Tuesday, February 28 — 4:30 pm in CWAC 156

We look forward to seeing you there!

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February 14—Felix Szabo, Servants of the Lord: Eunuchs in Middle Byzantine Christianity (843-1204 CE)

The Workshop on Late Antiquity and Byzantium is pleased to announce our next meeting:

Servants of the Lord: Eunuchs in Middle
Byzantine Christianity (843-1204 CE)


The monk Sabas instructs the emperor Nikephoros III Botaneiates.
Bibliothèque National de France MS Coislin 79, f. 2bis-r (ca. 1078-1081).

Felix Szabo
Ph. D. Student, University of Chicago (History)

For more than a thousand years, eunuchs constituted a small but highly visible population at the heart the Byzantine courtly elite. Yet in a society like Byzantium, which viewed itself as a divinely-appointed synthesis of the glory of antiquity and Christ’s kingdom on Earth, what can we really say about social perceptions and roles without an equally thorough consideration of their religious contexts? Throughout the Middle Byzantine period, eunuchs continued to seek active participation in the fullness of Christian life; this participation, however, differs from that of both men and women, in significant, thoughtful, and at times apparently deliberate ways. These eunuch-specific practices, along with the social contexts that allowed them to take shape, offer valuable insight (and a tantalizing glimpse) into devotional practices on the medieval margins—practices that have, until now, been generally ignored.

Tuesday, February 14 — 4:30 pm in CWAC 156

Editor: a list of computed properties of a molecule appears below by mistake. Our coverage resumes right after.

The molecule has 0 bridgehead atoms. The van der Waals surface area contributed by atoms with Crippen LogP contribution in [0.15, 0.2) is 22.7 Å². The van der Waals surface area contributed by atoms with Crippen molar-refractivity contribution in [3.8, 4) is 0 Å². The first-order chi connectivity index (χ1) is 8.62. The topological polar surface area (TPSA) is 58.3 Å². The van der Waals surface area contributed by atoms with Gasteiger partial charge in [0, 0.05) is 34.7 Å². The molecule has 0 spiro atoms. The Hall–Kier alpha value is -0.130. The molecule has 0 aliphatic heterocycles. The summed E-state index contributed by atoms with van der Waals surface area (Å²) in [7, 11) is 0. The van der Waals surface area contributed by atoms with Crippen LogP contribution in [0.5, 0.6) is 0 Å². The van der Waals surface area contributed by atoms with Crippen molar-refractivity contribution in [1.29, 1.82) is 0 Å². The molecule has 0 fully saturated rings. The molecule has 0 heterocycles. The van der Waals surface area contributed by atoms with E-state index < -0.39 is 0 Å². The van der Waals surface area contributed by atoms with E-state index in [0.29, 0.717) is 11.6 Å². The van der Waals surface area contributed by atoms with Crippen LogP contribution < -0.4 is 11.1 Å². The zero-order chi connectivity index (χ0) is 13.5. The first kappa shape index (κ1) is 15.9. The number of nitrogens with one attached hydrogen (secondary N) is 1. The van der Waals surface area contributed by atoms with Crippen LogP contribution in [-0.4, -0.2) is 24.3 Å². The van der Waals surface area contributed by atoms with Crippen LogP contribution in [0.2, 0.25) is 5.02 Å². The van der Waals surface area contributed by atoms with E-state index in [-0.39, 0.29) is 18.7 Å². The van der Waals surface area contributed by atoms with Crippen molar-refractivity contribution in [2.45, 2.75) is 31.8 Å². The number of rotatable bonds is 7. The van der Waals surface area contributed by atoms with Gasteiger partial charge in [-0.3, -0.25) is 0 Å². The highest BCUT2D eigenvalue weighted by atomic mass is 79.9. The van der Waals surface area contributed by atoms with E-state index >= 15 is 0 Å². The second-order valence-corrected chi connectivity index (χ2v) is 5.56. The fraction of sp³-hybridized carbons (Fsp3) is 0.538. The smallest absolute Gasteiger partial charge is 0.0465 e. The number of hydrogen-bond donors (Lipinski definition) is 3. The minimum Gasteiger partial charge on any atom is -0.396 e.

We look forward to seeing you there!

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February 8—Dörthe Führer, Geoffrey of Vitry’s Commentary on the Medieval Alexander Epic

The Workshop on Late Antiquity and Byzantium is pleased to announce our next meeting:

Geoffrey of Vitry’s Commentary
on the Medieval Alexander Epic


Alexander the Great unhorses Porus, King of India. British Library Royal MS 20 B XX, f. 53r (ca. 1420-1425).

Prof. Dörthe Führer
University of Zurich

Soon after its first appearance in the late 12th century, the Alexandreis of Walter of Châtillon—a medieval Latin epic poem on the life and deeds of Alexander the Great—enjoyed great popularity as a school text. In surviving manuscripts, the poem’s accompanying commentary is often supplemented, revised, or otherwise altered by individual scribes; yet the bulk of this commentary remains essentially derived from that of Geoffrey of Vitry. Geoffrey’s commentary includes linguistic curiosities, poetic techniques, and other essential background information for students of the Alexandreis. Establishing the contents of Geoffrey’s commentary has not been easy: the present edition is based on four core manuscripts containing consistent, thorough, and ample commentary, out of a total 48 commented copies of the Alexandreis. What can this edition of Geoffrey’s commentary reveal about his educational approach—about his background, resources, and didactic goals?

Wednesday, February 8 — 4:30 pm in JRL 207

Please note the unusual day and location—we look forward to seeing you there!

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January 31—Kelly Holob, Rational Worship and Harmonization in the Hymns of Synesius of Cyrene

The Workshop on Late Antiquity and Byzantium is pleased to announce our next meeting: